Building a PC

Hey everyone! My name is Kuba and I’m one of the engineers from Planning & Development Section.

My previous PC was a middle shelf Asus laptop from early 2011. It’s still functional, which is an achievement considering how heavily I run it, but for a while now it’s performance has been less than stellar. It’s enough to say that my current smartphone has better specs that the poor, old fellow. About a year ago I started writing my own Android app and when trying to launch it using Google’s Android simulator on my old PC I decided I really, really need an upgrade.


Fast forward to November 2015 and I got myself a shiny 21.5 inch iMac Retina with nearly maxed out options. That was a noticeable boost, some processing intensive computations I occasionally run complete even 80x faster than on the Asus ^^ But while I’m quite happy I got that iMac, there are a few things I don’t like about it:
– it’s horribly expensive! For anyone interested, check out Apple store. The price tag really hurt.
– it has only a so-so GPU (to be precise – integrated Iris Pro 6200). I’m slowly beginning to play with neural networks and performing the training phase on a high grade GPU has a potential of running a fair bit faster than on a CPU
– it’s a sealed unit – so no upgrades I could do on my own


So why did I get that iMac, you might ask? I wanted a powerful machine running OSX. My iMac has a first class CPU and I didn’t trust myself to be able to build a Hackintosh. I also really wanted a new machine fast, being fed up with painfully slow compile times of my old laptop. So I still think I made the right decision buying that iMac.

Nonetheless, paying more for a single PC than I did for my first car gave me plenty of motivation to learn how to build my own PC, so that next time I get all the options I want for a competitive price. So I set out on my quest and, being a strong believer in textbooks and self-learning, purchased “Building the Perfect PC” by Barbara and Robert Thompsons. I recommend that book to anyone interested in the subject. It’s lengthy and often repeats itself, but highly instructive. As I was going through its pages, I also made a few trips to local Goodwill store to look at cases, motherboards and others, including second hand parts. And it turns out the whole business of building a PC really isn’t all that complicated at all 🙂 Connect CPU + cooler, RAM and optionally GPU to motherboard, put motherboard, hard disks and power supply into case, connect a bunch of clearly marked cables and enjoy 🙂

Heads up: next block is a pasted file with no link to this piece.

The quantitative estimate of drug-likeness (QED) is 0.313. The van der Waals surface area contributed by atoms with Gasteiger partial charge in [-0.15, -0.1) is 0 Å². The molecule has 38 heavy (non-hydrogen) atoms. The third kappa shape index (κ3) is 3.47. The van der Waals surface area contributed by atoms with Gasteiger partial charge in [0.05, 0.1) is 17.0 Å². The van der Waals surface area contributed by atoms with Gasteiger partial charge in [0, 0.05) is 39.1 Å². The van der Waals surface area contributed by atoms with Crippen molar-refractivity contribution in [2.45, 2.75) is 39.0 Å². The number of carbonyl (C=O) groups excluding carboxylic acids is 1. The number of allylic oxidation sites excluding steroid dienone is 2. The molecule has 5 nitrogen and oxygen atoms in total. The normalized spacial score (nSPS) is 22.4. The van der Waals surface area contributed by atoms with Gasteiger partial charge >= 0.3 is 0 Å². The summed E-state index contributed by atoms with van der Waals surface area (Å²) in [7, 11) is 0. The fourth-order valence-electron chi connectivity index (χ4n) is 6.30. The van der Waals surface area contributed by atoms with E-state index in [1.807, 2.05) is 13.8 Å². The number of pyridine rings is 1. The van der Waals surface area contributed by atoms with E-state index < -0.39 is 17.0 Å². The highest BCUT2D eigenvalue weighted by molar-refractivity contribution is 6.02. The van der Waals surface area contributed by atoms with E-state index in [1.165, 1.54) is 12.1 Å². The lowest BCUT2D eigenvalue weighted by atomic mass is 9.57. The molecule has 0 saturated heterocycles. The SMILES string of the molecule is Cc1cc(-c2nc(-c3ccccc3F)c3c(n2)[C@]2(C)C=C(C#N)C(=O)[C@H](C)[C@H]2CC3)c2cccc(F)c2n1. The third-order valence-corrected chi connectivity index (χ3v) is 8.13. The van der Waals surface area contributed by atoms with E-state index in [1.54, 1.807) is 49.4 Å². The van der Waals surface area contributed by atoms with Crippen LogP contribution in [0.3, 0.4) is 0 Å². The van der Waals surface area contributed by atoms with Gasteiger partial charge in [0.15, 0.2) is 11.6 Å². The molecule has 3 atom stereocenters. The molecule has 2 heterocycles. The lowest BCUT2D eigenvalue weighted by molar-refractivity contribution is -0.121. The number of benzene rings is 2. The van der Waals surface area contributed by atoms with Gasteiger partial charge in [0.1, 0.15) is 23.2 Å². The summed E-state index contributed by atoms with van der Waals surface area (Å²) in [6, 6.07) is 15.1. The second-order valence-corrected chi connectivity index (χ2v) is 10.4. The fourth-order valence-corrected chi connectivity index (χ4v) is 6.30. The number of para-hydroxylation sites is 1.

So now I’m all ready to build my own PC. And very keen to try my freshly gained skills. But there is one problem. Except for GPU, my iMac really is a top notch machine. Building anything that will beat it by a noticeable margin, plus add a good GPU, would cost some 150,000 yen. Still a fair bit less than the iMac itself, but considering I already have that iMac and all I would really gain for that money is a faster GPU, well… that’s too much money to drop. My current machine will probably serve me just fine for some 5 years to come, so I thought I won’t get a chance to prove my PC building skills any time soon.

And then… a colleague from Lexues gave me this:
A used Asus P6T, loaded with an i7 CPU with integrated GPU and 2GB of RAM! With that in hand I can build a middle shelf PC for next to no money. I will need to buy a case, a power supply, a few cables, an some inexpensive PCI card with DVI connector (surprisingly the motherboard doesn’t offer one) and that’s about it. I have a few old HDDs at home that can be repurposed for new system, so the whole cost would probably close under 30,000 yen, and that’s picking up high tier case and power supply. Unfortunately Asus P6T doesn’t appear to be compatible with OSX, but that’s ok, the goal for this box is only to prove I can make it come to life and I’m happy to do that with Linux. Well, after that I might nominate the new build my private “one PC cluster” and finally get around learning provisioning tools ^^